At the Overstreet-Kerr Farm visitors may glimpse life on this working farm as it was in the early 20th century. See the lavishly restored, 1895, antique filled, 14-room pioneer home that is listed on the National Registry of Historic Places. Focus on the Choctaw-pioneer farming and ranching life in the original barn, chicken house, potato house, smokehouse, herb gardens, antique farm equipment, rare breeds of livestock, such as, Pineywoods cattle, Spanish goats, and American Mammoth donkeys. Wander through an orchard of heirloom varieties of fruit and native trees marked on the nature trail.
The Kerr Center acquired the two-story home and the remaining 140 acres of the Overstreet Ranch in 1988 from the Overstreet-Short Mountain Foundation. Restoration of the historic home and outbuildings was completed in 1991. The restored home includes period rooms, original woodwork, and four hand-carved fireplaces. The Kerr Center has preserved many of the Overstreet family photos, records, and furnishings. The Overstreet-Kerr Historical Farm provides educational programs and displays that reflect the events and history at the turn of the century.
It has been said that "Things last longer than people." Things serve as a lasting record of the lives of people, giving the viewer knowledge, understanding, and an appreciation of the lifestyles, successes, and failures of a previous generation. By preserving these things, the Overstreet-Kerr Historical Farm helps to keep the source of such knowledge, understanding, and appreciation alive for future generations.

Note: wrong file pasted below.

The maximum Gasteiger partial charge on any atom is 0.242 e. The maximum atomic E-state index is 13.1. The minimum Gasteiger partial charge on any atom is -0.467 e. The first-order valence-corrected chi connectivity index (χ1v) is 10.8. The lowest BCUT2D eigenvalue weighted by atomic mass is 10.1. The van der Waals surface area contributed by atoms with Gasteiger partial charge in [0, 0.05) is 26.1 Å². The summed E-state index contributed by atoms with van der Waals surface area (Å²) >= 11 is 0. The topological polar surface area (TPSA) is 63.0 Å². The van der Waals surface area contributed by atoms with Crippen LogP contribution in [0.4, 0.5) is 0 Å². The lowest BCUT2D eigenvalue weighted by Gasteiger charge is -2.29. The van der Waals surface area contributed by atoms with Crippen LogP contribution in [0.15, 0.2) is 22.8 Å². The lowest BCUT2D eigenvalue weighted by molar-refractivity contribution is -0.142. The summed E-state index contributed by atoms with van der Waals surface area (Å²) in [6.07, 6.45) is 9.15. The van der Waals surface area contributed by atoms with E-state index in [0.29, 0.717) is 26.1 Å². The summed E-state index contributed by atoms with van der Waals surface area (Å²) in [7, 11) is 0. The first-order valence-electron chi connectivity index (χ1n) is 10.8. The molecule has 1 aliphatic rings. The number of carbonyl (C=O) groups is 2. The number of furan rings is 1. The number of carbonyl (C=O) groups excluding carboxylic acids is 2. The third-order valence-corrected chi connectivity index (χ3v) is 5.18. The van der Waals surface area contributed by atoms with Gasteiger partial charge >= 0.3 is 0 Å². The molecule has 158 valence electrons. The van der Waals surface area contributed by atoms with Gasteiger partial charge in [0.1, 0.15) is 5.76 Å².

On May 21, 1871, T.G. Overstreet married Margaret Victor in Greene County, Mississippi. Later that year, the young man brought his bride to Indian Territory. Overstreet built a small log cabin, just south of the Arkansas River at the foot of Short Mountain and began to clear cane thickets along the river.
Since Margaret was part Choctaw Indian, the law entitled Overstreet to all the land that he cleared and one-fourth mile surrounding it. Soon the massive Overstreet Ranch encompassed 3,000 acres of rich Arkansas River bottomland. The ranch was well-known for its quality cattle, hogs, mules, horses, cotton, and
In 1890, Tom started work on the home that the family members refer to as the "big house." It has been said that it was built from bottom to top, without a knot or fault in a single piece of lumber. The impressive 15-room home was built in an unusual design with inside chimneys, back-to-back fireplaces, closets and a captain's walk, which were not characteristics seen in the area at the time.
Public Tours of Home and Grounds:
Admission: Tour fee: $3 adults, under 6 free
Hours: Monday - Thursday by appointment only
Friday - Saturday 10 a.m. - 4 p.m.
Address: From I-40 at Sallisaw, OK take Hwy. 59 south ten miles to Overstreet-Kerr Road, then one-quarter mile west.
Our Email: firstname.lastname@example.org
Advance reservations required
for groups of 10 or more
No fee for reserved school group tours, donations are appreciated
Fees during special educational events and exhibitions: Adults $5, Youths (6-18 years) $3, Children under 6 years free
Refreshments available with advance notice
Reservations Required for the following:
Jim Combs, Manager
Rt. 2 Box 693
Keota, OK 74941
Come visit us in Sallisaw, Oklahoma